The second quarter of 2020 saw 135,220 packaging recovery notes (PRNs) issued for glass other: an exceptionally strong performance, and in lockdown too. James Langley investigates why.
Some glass recyclers have questioned why packaging data for the second quarter of 2020 showed a 16% yearly increase for ‘glass other’ PRNs at a time when many facilities were closed due to the coronavirus pandemic.
In the second quarter of 2020, 135,220 packaging recovery notes (PRNs) were issued for glass other, according to the National Packaging Waste Database (NPWD).
This represents an increase of nearly 90,000 on the 47,777 issued during the first quarter. It is also significantly more than in the second quarter of 2019, when 116,691 PRNs were issued for glass other.
Some glass recyclers have branded this “unbelievable”, saying it could be put down to ‘double counting’ or contamination or other factors, including errors and even fraud.
Provisional packaging data for the third quarter of 2020 published by the Environment Agency last week showed the strong performance for glass other PRNs had continued throughout the year (see letsrecycle.com story). The 155,195 glass other PRNs issued is more than 50% more than in the same period in 2019.
The ‘glass other’ category covers fluxing agents, aggregates, decorative cut glass and fine glass material such as sand substitute.
Speaking with letsrecycle.com about the Q3 packaging data some suggested the ‘eat out to help out’ scheme may have contributed to the increase in glass recycling. However, others are more wary of the figures.
Glass recycling company URM claims to be the largest producer of both glass remelt and glass other PRNs. Steve Dixon, project and systems manager at URM, described the figures as “a simply unbelievable lockdown performance which should be sounding alarm bells”. Another industry insider described himself as “stunned” by the figures.
“It makes no sense and it really hurts the market”
Various reasons have been suggested to try and explain the strong performance. One factor could have been accidental ‘double-counting’, the industry insider told letsrecycle.com, where PRNs were issued for incoming glass and when it left at a site. They added glass could have been measured on weighbridges multiple times.
Mr Dixon said he thought material with a high level of contamination could have been included in the figures. He said that while URM always deducted contaminants, there might be some processing of glass with contamination levels as high as 50%. He told letsrecycle.com: “It makes no sense and it really hurts the market.”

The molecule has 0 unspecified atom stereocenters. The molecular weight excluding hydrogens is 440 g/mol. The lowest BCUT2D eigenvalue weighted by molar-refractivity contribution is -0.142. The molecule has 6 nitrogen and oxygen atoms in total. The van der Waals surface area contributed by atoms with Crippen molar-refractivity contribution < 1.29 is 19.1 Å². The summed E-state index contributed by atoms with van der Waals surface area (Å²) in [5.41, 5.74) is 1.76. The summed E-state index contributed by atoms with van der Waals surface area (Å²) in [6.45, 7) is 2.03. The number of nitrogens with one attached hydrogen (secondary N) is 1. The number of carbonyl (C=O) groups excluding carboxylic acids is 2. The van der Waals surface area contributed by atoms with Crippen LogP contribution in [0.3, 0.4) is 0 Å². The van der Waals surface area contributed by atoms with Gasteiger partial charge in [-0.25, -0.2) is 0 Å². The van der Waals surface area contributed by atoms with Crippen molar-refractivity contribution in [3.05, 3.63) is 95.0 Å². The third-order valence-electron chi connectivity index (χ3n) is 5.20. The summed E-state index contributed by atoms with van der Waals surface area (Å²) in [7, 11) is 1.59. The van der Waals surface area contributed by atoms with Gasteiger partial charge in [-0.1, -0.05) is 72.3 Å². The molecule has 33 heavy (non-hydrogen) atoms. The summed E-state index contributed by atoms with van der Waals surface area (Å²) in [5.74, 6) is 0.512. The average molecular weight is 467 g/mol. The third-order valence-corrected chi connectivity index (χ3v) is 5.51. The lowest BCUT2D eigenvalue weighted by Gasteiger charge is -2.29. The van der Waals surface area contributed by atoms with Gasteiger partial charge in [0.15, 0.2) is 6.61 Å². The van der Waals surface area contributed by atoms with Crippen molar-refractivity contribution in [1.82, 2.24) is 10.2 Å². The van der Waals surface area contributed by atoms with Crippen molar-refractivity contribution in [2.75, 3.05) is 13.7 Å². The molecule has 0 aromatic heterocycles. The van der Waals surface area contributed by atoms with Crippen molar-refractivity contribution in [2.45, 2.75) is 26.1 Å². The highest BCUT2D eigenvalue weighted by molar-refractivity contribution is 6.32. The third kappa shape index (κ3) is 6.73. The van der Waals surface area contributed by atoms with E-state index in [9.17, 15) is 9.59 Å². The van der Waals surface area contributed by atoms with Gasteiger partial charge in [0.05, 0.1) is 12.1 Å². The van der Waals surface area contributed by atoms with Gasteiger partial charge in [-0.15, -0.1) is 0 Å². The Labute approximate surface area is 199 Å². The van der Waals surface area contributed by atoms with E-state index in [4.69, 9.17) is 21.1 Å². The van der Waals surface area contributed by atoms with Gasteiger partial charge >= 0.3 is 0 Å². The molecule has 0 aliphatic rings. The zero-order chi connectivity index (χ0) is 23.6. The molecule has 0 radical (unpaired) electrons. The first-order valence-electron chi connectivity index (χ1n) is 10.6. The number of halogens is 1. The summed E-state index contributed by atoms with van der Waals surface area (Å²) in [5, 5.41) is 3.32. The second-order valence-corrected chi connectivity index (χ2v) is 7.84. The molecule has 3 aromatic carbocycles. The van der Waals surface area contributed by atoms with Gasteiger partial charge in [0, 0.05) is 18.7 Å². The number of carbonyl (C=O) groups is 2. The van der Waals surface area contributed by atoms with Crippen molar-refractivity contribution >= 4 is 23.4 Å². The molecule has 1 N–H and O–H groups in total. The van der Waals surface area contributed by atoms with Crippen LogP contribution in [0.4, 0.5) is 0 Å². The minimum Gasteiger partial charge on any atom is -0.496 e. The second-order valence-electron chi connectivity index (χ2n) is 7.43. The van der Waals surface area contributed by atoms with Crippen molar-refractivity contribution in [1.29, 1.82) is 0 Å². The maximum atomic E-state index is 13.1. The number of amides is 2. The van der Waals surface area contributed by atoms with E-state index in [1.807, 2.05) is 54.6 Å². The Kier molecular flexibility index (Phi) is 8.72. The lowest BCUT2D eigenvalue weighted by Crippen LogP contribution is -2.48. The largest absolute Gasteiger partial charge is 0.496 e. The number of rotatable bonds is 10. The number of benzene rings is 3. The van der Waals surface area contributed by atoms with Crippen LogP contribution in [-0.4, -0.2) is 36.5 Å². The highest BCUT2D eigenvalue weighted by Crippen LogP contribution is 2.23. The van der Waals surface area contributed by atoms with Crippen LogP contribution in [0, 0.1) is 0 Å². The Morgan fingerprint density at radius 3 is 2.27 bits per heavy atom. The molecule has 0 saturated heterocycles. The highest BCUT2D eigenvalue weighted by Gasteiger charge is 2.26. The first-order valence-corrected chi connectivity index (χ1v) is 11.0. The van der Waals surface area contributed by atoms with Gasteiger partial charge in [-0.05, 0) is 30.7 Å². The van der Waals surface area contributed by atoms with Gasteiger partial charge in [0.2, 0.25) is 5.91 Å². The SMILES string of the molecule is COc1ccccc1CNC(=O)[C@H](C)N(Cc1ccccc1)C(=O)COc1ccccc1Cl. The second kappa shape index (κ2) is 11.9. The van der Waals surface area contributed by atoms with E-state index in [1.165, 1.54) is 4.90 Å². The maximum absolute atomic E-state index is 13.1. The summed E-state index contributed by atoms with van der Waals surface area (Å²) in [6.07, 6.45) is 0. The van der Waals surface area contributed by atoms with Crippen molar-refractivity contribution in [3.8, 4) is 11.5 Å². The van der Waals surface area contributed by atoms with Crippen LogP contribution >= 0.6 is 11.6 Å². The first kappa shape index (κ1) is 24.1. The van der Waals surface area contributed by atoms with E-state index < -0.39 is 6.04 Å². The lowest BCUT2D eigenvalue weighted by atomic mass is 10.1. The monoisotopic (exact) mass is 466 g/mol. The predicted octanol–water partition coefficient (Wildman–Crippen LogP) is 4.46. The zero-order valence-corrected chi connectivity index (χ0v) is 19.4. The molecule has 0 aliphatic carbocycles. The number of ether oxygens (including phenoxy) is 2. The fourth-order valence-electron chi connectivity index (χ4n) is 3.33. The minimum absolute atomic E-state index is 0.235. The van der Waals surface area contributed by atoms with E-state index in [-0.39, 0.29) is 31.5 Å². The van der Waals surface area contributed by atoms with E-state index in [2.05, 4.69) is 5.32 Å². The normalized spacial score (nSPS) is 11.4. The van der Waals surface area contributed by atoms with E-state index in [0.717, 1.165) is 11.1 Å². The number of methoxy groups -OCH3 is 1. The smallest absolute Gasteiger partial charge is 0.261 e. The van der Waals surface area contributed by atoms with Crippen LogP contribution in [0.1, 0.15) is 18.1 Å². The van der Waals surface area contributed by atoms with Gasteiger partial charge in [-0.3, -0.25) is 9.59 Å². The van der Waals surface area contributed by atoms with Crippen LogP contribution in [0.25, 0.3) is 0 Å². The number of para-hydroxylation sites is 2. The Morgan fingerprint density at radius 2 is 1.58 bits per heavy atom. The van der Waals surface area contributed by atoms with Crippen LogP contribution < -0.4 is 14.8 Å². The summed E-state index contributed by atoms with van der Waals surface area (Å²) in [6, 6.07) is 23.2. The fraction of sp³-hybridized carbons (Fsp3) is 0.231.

Some within the glass recycling industry are wary about ascribing the performance to fraud, though it has been mooted as a possible reason for the rise.
Tim Gent, director of glass recycling company Recresco, told letsrecycle.com: “I have heard a lot of talk within the industry around the possibility of fraud and this is certainly a potential reason for the rise in PRNs issued. If this is the issue, it should be easy enough to uncover – simply look for anomalies in the reporting.
“However, it is also possible that fraud isn’t the issue and the reason for the rise is that more tonnage has been pulled into the system because of a higher value PRN earlier in the year. When there is a low value PRN, glass finds itself being diverted into the local market through non-accredited reprocessors, meaning less glass is reported.
“Has the issue been resolved? No. This is an ongoing issue and with low targets and low value, glass will slip back into non-accredited reprocessors. In order to address the issue, the targets need to be increased significantly.
“We have still not been issued with targets for next year and we hope there will be a significant increase. However, the expectation is that they will be set too low to make a real difference.”
The Environment Agency told letsrecycle.com the PRN system had always operated on a market-based supply and demand basis. As such, it says, there are many influences on the waste market that will impact the flow of packaging waste, currently including the impact of the pandemic.
“Has the issue been resolved? No”
Changes in market conditions can impact the volumes of packaging waste arising, the Agency said. It added it was not in a position to speculate on the underlying market conditions that impact on waste arising.
However, it added it actively undertook a range of compliance assessments as part of its regulatory role under the packaging regulations. As part of this it tracks and profiles packaging waste data returns. Where it identifies unusual trends, it uses this intelligence to target its other compliance activities.
Earlier this month, Mr Gent told letsrecycle.com’s virtual MRF & Markets Conference the coronavirus pandemic had had a profound impact on the glass recycling sector, which saw an increase in volumes collected throughout the lockdown (see letsrecycle.com story). He attributed the increase to people drinking more alcohol at home.
He said on 22 October that 2020 had been a strong year for glass in general.
“The market for glass has been exceptionally strong so far this year,” he said. “We have been extremely busy, seeing high tonnages of good quality material. We have not seen any increase in contamination; in fact, the quality has been very good. This could be down to a combination of more stringent quality control at our end and at the MRF, although it’s difficult to say.”